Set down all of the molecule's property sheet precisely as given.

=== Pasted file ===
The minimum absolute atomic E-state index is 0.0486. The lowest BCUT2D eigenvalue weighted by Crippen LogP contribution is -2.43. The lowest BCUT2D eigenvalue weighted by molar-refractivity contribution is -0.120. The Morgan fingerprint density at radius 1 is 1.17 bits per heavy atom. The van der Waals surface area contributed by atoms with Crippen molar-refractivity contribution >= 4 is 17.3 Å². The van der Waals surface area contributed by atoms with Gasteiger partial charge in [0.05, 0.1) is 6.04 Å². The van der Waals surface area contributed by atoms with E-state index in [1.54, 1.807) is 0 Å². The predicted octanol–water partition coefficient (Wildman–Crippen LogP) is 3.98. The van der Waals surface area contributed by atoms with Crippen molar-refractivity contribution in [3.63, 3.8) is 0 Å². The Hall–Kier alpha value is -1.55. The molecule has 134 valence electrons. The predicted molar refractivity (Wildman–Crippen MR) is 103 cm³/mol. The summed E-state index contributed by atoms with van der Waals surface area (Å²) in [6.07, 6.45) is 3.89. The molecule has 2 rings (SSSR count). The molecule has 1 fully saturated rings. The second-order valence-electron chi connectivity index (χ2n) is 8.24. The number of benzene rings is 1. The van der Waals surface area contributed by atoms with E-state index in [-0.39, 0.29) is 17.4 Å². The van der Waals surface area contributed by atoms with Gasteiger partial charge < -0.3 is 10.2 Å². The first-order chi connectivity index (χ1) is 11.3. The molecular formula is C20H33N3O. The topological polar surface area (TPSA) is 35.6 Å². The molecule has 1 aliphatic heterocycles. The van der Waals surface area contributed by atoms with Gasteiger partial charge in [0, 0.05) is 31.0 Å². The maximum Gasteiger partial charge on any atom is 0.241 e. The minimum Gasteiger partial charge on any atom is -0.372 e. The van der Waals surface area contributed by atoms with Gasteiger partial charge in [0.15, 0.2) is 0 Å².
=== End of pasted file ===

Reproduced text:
The minimum absolute atomic E-state index is 0.0486. The lowest BCUT2D eigenvalue weighted by Crippen LogP contribution is -2.43. The lowest BCUT2D eigenvalue weighted by molar-refractivity contribution is -0.120. The Morgan fingerprint density at radius 1 is 1.17 bits per heavy atom. The van der Waals surface area contributed by atoms with Crippen molar-refractivity contribution >= 4 is 17.3 Å². The van der Waals surface area contributed by atoms with Gasteiger partial charge in [0.05, 0.1) is 6.04 Å². The van der Waals surface area contributed by atoms with E-state index in [1.54, 1.807) is 0 Å². The predicted octanol–water partition coefficient (Wildman–Crippen LogP) is 3.98. The van der Waals surface area contributed by atoms with Crippen molar-refractivity contribution in [3.63, 3.8) is 0 Å². The Hall–Kier alpha value is -1.55. The molecule has 134 valence electrons. The predicted molar refractivity (Wildman–Crippen MR) is 103 cm³/mol. The summed E-state index contributed by atoms with van der Waals surface area (Å²) in [6.07, 6.45) is 3.89. The molecule has 2 rings (SSSR count). The molecule has 1 fully saturated rings. The second-order valence-electron chi connectivity index (χ2n) is 8.24. The number of benzene rings is 1. The van der Waals surface area contributed by atoms with E-state index in [-0.39, 0.29) is 17.4 Å². The van der Waals surface area contributed by atoms with Gasteiger partial charge < -0.3 is 10.2 Å². The first-order chi connectivity index (χ1) is 11.3. The molecular formula is C20H33N3O. The topological polar surface area (TPSA) is 35.6 Å². The molecule has 1 aliphatic heterocycles. The van der Waals surface area contributed by atoms with Gasteiger partial charge in [0, 0.05) is 31.0 Å². The maximum Gasteiger partial charge on any atom is 0.241 e. The minimum Gasteiger partial charge on any atom is -0.372 e. The van der Waals surface area contributed by atoms with Gasteiger partial charge in [0.15, 0.2) is 0 Å².